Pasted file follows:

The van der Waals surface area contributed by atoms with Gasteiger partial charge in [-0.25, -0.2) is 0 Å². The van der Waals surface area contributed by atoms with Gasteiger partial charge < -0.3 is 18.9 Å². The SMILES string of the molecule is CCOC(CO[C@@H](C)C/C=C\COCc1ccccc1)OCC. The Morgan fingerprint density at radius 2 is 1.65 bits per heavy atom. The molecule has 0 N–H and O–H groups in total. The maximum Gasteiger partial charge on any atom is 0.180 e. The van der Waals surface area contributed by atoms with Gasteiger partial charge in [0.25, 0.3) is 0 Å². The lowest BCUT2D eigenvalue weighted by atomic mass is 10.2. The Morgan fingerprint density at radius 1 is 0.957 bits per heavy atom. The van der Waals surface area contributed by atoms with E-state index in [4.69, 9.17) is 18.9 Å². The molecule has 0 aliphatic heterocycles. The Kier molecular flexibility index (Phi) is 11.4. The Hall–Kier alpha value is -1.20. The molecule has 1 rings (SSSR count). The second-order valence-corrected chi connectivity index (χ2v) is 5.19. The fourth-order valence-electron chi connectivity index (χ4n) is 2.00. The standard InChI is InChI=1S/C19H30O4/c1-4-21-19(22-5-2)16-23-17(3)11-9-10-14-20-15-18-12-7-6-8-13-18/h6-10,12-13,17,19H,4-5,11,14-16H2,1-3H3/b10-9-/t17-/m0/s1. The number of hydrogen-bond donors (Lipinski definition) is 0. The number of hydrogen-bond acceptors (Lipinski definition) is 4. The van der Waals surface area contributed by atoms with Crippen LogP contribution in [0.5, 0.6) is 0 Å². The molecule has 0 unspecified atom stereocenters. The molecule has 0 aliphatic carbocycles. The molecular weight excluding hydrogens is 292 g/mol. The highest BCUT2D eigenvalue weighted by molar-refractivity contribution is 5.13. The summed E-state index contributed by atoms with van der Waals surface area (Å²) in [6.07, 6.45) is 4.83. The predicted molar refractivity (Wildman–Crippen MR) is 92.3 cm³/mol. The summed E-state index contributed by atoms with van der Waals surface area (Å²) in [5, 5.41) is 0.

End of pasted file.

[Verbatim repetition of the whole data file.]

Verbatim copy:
The van der Waals surface area contributed by atoms with Gasteiger partial charge in [-0.25, -0.2) is 0 Å². The van der Waals surface area contributed by atoms with Gasteiger partial charge < -0.3 is 18.9 Å². The SMILES string of the molecule is CCOC(CO[C@@H](C)C/C=C\COCc1ccccc1)OCC. The Morgan fingerprint density at radius 2 is 1.65 bits per heavy atom. The molecule has 0 N–H and O–H groups in total. The maximum Gasteiger partial charge on any atom is 0.180 e. The van der Waals surface area contributed by atoms with Gasteiger partial charge in [0.25, 0.3) is 0 Å². The lowest BCUT2D eigenvalue weighted by atomic mass is 10.2. The Morgan fingerprint density at radius 1 is 0.957 bits per heavy atom. The van der Waals surface area contributed by atoms with E-state index in [4.69, 9.17) is 18.9 Å². The molecule has 0 aliphatic heterocycles. The Kier molecular flexibility index (Phi) is 11.4. The Hall–Kier alpha value is -1.20. The molecule has 1 rings (SSSR count). The second-order valence-corrected chi connectivity index (χ2v) is 5.19. The fourth-order valence-electron chi connectivity index (χ4n) is 2.00. The standard InChI is InChI=1S/C19H30O4/c1-4-21-19(22-5-2)16-23-17(3)11-9-10-14-20-15-18-12-7-6-8-13-18/h6-10,12-13,17,19H,4-5,11,14-16H2,1-3H3/b10-9-/t17-/m0/s1. The number of hydrogen-bond donors (Lipinski definition) is 0. The number of hydrogen-bond acceptors (Lipinski definition) is 4. The van der Waals surface area contributed by atoms with Crippen LogP contribution in [0.5, 0.6) is 0 Å². The molecule has 0 unspecified atom stereocenters. The molecule has 0 aliphatic carbocycles. The molecular weight excluding hydrogens is 292 g/mol. The highest BCUT2D eigenvalue weighted by molar-refractivity contribution is 5.13. The summed E-state index contributed by atoms with van der Waals surface area (Å²) in [6.07, 6.45) is 4.83. The predicted molar refractivity (Wildman–Crippen MR) is 92.3 cm³/mol. The summed E-state index contributed by atoms with van der Waals surface area (Å²) in [5, 5.41) is 0.